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We live in a world where many of us hide behind screens, anonymous comments, e-mails and pictures of ourselves and our social circles. One of the scariest things to come out of the digital age is that is has made human behavior and connection nuanced at best, if non-existent at worst. Central to human connection and behavior is communication, or the lack there of. Enter the phenomenon of “ghosting”.

Ghosting is defined as when one individual disappears from another’s life indefinitely,
progressively and/or intermittently, but almost always done via technology. So, for example, if
a person you went on a few “great” dates doesn’t return your email, calls or texts disappears
without any notice or explanation, you have been ghosted. In the dating/relationship Tinder world we live in today, that may not be too important, but when ghosting occurs in the workplace it can be career altering.

Root Cause

At the heart of ghosting is avoidance, which really has to do with fear of being confrontational and not wanting, or knowing, how to be honest or communicate effectively. The person that has been ghosted is always going to perceive the ghost in a very negative light. Professional ghosting is no different. Ghosting in the workplace still involves avoiding difficult conversations and confrontation. It may be for fear of hurting someone’s feelings or being inept at communication your thoughts, needs or wants. Because employers know that the digital world has reduced the capacity to have optimal human interactions with one another in the work place, they are looking to employ, and keep, individuals that have exemplary soft skills (ability to listen, empathize, compromise) rather than the hard teachable skills (Excel savvy and mastery of different software systems).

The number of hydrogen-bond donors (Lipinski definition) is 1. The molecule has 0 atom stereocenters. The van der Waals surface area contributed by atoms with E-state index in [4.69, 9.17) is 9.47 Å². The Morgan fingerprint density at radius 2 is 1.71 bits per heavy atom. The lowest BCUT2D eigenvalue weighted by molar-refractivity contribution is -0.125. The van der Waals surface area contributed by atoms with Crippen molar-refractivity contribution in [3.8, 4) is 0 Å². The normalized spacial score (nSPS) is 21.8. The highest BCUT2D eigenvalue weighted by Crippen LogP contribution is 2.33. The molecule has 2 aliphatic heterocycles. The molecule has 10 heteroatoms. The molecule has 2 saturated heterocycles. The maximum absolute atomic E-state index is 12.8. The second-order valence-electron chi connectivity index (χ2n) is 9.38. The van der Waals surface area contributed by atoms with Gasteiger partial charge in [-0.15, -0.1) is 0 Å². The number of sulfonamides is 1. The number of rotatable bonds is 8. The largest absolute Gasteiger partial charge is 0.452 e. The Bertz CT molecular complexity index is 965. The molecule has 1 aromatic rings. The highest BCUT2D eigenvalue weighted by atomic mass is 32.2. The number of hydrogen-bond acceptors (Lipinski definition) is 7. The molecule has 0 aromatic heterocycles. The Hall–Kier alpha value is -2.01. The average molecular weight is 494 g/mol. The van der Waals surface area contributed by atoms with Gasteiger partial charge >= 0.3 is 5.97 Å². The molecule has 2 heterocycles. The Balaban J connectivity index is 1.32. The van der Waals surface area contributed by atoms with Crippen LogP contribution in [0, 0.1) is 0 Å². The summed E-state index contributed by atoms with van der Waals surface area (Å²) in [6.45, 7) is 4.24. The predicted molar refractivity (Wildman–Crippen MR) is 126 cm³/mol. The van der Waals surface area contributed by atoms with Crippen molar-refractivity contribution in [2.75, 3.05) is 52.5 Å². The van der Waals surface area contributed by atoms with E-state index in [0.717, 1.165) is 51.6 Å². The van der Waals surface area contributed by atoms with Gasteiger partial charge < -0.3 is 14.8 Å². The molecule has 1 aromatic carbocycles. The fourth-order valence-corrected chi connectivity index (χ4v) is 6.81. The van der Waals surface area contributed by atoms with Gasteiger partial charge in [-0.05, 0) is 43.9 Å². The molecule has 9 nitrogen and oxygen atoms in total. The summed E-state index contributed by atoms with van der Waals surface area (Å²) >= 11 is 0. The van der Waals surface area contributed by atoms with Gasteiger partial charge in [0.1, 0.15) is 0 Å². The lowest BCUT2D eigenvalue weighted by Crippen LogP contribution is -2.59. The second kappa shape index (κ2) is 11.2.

Signs your being ghosted or are the ghost and how to fix it after the jump…

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About The Author

José Albino, M.A.

José Albino is a Certified Life and Empowerment Coach and a trained psychotherapist. As a writing angles are diverse, he often writes about personal development and growth. His most recent book, which he ca-authored, The Happy Law Practice; Strategies to Build Business While Maintaining Peace of Mind, can be found on Amazon. He received his B.A. in Psychology from the University at Albany, M.A. in Counseling from The George Washington University and certifications from The Institute for Professional Excellence in Coaching and NYU School of Social Work. You can visit his website at www.josealbino.com.

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